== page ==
Last weekend I visted this winery to pick up some wine with a friend and Jim Lester arranged some cheese, bread and wine tasting. We talked, ate and drank for almost 4 hours. He poured recent releases, a few older wines and a handful of barrel samples. I have been drinking and buying Jim's wines for over 6 years now. He is in a class by himself among Michigan winemakers in my opinion. Although there are perhaps a dozen wineries in Michigan that make outstanding white wines, nobody can match what Jim does with Reds.
Jim Lester is committed to making fine wine in the Lake Michigan Shore Appellation of Southwest Michigan. He overseas everything from vineyard management to the bottling. He has identified excellent vineyard sites (primarily calcerous soil with a high mineral and stone content) to make his single vineyard bottlings and was glad to see he is expanding. He holds yields down (to as small as 1 ton/acre) and uses Allier and Betrand oak barrels from France. If he is not satisfied with the quality of the grapes he declassifies the wine and sells it off in bulk like he did with his 2003 Riesling and 2007 Cabernet Sauvignon. He grows 100% vitis vinifera. His total production is slighlty over 1000 cases per year. Everything that touches the wines is first class.
2008 was the first year that he started purchasing grapes from the Wren Song vineyard and made a pair of fine late harvest rieslings. Sadly, he informed me that he lost the contract on the Madron Lake vineyard when the Son of the owner took over and decided to try his own hand at viticulture. He has recently partnered with a new grower and hopes to bring the Moraine vineyard online for production in the 2011 vintage with new Dijon clones of Pinot Noir and Chardonnay. Here are my notes:
I have seen and heard a lot of good stuff on Wyncroft on this board, but have never had any of the wines or made it there. I may make an effort to visit there this summer.
By appointment only.
I may ask Jim if he is interested in another vineyard dinner this Summer like the one we did in 2006. If we do it I'll keep you in mind.
This is the part that requires 'effort'. I have no problem lining up appointments when going on trips out of state or country, but when it is just up the road, I seem to have a tougher time. Go figure.
Last summer I was treated to a similar tasting at Wyncroft. It was a reprieve in a trip that was a heavy duty family event, so I did not get around to posting notes right away and let them slip.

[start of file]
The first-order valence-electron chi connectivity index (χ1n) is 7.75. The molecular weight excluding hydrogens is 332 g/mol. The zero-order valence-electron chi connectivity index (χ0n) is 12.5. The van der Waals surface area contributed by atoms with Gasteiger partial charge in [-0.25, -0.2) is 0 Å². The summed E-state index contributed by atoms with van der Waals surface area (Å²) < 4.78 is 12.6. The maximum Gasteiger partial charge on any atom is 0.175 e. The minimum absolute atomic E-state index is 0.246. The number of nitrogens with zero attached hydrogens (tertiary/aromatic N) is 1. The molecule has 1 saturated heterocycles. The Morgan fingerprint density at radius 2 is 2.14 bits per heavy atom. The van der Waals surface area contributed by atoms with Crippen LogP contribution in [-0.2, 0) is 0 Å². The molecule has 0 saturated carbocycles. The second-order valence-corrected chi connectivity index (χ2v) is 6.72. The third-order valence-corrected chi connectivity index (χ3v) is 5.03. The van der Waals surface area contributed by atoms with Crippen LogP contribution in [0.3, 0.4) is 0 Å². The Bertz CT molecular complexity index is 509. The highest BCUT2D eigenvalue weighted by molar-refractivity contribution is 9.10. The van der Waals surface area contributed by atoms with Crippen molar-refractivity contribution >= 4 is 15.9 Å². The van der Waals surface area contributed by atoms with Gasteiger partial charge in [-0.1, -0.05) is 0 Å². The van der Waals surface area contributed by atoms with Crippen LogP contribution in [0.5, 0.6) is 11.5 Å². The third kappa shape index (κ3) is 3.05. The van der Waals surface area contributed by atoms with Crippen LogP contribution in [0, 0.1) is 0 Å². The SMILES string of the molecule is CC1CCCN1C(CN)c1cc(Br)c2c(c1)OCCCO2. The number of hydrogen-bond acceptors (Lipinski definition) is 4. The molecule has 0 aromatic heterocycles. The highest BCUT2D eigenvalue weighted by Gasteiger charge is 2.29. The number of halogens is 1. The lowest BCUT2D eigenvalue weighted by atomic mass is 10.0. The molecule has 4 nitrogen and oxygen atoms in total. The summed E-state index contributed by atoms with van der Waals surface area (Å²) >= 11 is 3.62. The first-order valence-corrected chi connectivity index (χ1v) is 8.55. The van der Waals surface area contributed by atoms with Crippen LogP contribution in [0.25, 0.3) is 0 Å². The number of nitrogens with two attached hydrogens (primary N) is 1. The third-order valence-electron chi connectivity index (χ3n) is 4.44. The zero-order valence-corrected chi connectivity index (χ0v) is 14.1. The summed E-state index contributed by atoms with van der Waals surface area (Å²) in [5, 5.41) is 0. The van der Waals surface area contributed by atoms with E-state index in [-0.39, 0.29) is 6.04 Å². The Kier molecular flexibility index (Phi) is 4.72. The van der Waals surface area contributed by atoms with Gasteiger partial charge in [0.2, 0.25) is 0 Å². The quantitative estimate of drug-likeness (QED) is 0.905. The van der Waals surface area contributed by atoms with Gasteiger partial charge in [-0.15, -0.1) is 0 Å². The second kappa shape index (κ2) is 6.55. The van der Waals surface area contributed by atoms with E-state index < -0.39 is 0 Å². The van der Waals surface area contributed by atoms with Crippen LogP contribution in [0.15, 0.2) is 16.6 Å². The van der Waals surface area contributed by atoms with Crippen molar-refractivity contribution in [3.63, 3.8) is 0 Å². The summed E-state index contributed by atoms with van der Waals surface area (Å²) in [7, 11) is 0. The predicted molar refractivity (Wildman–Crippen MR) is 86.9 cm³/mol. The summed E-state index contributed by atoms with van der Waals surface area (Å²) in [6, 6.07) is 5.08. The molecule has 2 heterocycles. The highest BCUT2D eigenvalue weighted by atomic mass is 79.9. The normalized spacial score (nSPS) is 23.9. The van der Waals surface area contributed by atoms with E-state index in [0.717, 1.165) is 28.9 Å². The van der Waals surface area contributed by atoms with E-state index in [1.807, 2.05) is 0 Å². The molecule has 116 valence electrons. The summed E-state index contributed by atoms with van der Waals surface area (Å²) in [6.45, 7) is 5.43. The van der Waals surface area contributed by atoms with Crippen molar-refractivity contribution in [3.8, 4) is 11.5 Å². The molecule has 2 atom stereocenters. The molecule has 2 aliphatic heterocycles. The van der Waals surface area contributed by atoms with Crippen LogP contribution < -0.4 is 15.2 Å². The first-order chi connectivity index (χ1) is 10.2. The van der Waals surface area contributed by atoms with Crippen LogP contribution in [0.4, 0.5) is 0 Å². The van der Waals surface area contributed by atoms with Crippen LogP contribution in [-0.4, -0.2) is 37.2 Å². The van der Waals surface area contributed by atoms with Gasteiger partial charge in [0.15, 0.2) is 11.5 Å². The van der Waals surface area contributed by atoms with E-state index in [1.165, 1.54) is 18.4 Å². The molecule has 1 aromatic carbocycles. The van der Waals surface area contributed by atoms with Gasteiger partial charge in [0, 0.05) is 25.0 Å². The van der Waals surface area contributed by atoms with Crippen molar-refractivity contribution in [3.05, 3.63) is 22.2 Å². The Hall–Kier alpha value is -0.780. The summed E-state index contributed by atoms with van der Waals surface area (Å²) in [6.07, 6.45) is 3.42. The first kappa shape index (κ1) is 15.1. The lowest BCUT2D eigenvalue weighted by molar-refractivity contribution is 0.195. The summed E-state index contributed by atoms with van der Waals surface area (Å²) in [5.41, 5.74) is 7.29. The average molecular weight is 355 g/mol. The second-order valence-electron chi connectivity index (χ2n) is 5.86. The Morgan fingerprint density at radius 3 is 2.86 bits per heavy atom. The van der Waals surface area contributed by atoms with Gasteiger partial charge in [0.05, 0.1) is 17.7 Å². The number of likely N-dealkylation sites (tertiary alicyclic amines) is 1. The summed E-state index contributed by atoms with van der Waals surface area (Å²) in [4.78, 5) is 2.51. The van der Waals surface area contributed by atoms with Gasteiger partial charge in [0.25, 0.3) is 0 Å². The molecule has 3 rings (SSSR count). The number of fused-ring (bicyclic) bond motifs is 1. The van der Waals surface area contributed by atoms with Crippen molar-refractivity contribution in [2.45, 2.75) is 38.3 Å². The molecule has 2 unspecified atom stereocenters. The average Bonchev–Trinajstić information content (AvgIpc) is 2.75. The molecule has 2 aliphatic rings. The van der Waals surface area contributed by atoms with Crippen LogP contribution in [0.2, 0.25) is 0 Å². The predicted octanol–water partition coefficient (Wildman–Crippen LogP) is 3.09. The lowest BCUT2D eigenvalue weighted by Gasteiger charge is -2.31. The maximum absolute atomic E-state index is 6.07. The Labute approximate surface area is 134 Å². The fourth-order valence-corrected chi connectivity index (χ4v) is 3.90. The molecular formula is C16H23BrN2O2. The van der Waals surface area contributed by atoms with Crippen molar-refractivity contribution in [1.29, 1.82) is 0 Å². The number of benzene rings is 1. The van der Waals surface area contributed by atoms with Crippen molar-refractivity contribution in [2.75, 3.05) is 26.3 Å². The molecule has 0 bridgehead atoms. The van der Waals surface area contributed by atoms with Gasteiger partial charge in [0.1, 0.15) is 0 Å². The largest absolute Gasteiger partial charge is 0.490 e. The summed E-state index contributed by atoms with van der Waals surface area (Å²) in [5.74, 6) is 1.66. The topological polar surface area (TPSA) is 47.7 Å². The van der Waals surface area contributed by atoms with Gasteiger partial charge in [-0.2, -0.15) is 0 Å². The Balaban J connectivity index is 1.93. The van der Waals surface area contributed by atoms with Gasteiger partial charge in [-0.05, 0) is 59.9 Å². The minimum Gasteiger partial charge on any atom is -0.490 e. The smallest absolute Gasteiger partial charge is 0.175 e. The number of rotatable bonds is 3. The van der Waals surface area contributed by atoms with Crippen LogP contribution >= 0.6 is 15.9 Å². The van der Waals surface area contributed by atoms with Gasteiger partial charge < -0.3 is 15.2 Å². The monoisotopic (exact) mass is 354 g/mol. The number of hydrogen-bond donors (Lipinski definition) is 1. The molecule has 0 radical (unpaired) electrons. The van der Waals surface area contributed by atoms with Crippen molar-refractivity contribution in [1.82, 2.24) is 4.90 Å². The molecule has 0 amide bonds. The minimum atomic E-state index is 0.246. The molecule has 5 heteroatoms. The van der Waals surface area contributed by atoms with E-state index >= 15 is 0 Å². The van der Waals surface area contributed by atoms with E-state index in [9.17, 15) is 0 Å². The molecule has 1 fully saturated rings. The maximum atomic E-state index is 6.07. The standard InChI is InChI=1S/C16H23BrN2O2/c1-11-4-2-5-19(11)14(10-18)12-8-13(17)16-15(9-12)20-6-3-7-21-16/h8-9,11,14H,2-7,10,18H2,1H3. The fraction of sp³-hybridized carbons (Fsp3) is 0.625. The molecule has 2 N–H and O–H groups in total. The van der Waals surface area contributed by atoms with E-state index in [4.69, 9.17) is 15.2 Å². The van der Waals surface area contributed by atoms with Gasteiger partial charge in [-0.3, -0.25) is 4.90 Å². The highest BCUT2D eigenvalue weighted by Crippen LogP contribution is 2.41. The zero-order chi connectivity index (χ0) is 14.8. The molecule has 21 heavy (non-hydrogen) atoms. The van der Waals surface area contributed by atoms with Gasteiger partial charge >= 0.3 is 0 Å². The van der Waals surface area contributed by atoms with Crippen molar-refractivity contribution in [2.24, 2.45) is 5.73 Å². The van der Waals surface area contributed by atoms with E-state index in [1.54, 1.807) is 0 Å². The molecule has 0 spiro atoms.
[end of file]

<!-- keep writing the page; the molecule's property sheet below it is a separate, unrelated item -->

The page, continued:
I do remember the wines, though.
Right across the board I'm going to say that identifying the style with another geographic area is going to mislead more than inform. There has to be something to "terroir", because the wines all showed it.
The Rieslings really impressed me. The dry versions were crisp, and the late harvest lush.
They showed a combination of German and Alsatian influence, but would not be mistaken for either.
The Chardonnay leaned more towards California,
but could have been Burgundy in a hot year. It is not to my style, all the same, I'd love to serve it blind to doubters of SW Michigan wine.
The Pinot Noir stood apart from other new world renditions and was still not quite Burgundian. The most notable unusual characteristic is a distinct iron note. It was ripe and lush, and had a bit of meatiness for interest. If only it had the acidity to tighten up the package.
If I put on a critics hat, I'd say it lacked definition.
The Bordeaux blends were the weakest of the wines tasted. Reminiscent of Chile. Climate change may eventually reward Michigan with enough heat in the fall to finish the ripening.
VM, I'd love to try these wines blind. If you ever make it out this way, please include some of these in your luggage.
PdN, I'm not following your comparison in the Chards. How are they already more towards CA in style but might be closer to Burg in a hot year? Wouldn't the inverse be more accurate?
I vistited Jim and Wyncroft with a small group of friends in the fall last year - nice wines by any measure. Particularly liked the whites, and absolutely agree with your 06/05 Chardonnay impressions.
I'll be sure to bring one out if we ever get out there. What in particular would you want to try?
Sorry if I was not clear. Jim Lester uses classic Burgundian techniques, but his grapes get ripe by Burgundian standards. A comparison would be a year like '03 in France.
The same really goes for the Pinot Noir I tasted. It was not as ripe as CA Pinots, but fell far short of the acidity normal to Burgundy.
It could have to do with night time temperatures in SW Michigan.
Jim Lester stopped in at a friends house in Michigan last Sunday to drop off some wine we had ordered. He brought a few wines for us to try so we visited for a while and sampled a few wines. Jim mentioned that it has been a while since we had a vineyard dinner at his Avonlea property and was open to the idea of hosting another this Fall if there was interest. Here are my notes:
I would be interested, however it would have to be in October. September is a very busy month and so is November. Please keep us advised.
Bench!!! How ya been? Been a long time! Sorry for the thread intrusion.
I am still looking forward to tasting these Wyncroft wines, all the times I visit MI. and still haven't made the time...one of these days!
Lifes too short to drink bad wine!!
2008 Wyncroft Riesling "VT" Wren Song Vineyard - USA, Michigan, Lake Michigan Shore (12/3/2012)
Grabbed this bottle by mistake. Thought I was pulling a dry Riesling from Wyncroft but when I tried it I was surprised by how ripe, luscious and full bodied it was for a 2008. Looked at the label and saw it was the VT (which is in small print on the corner of the label). Very Alsatian in style with notes similar to when I last had it. 90 points.
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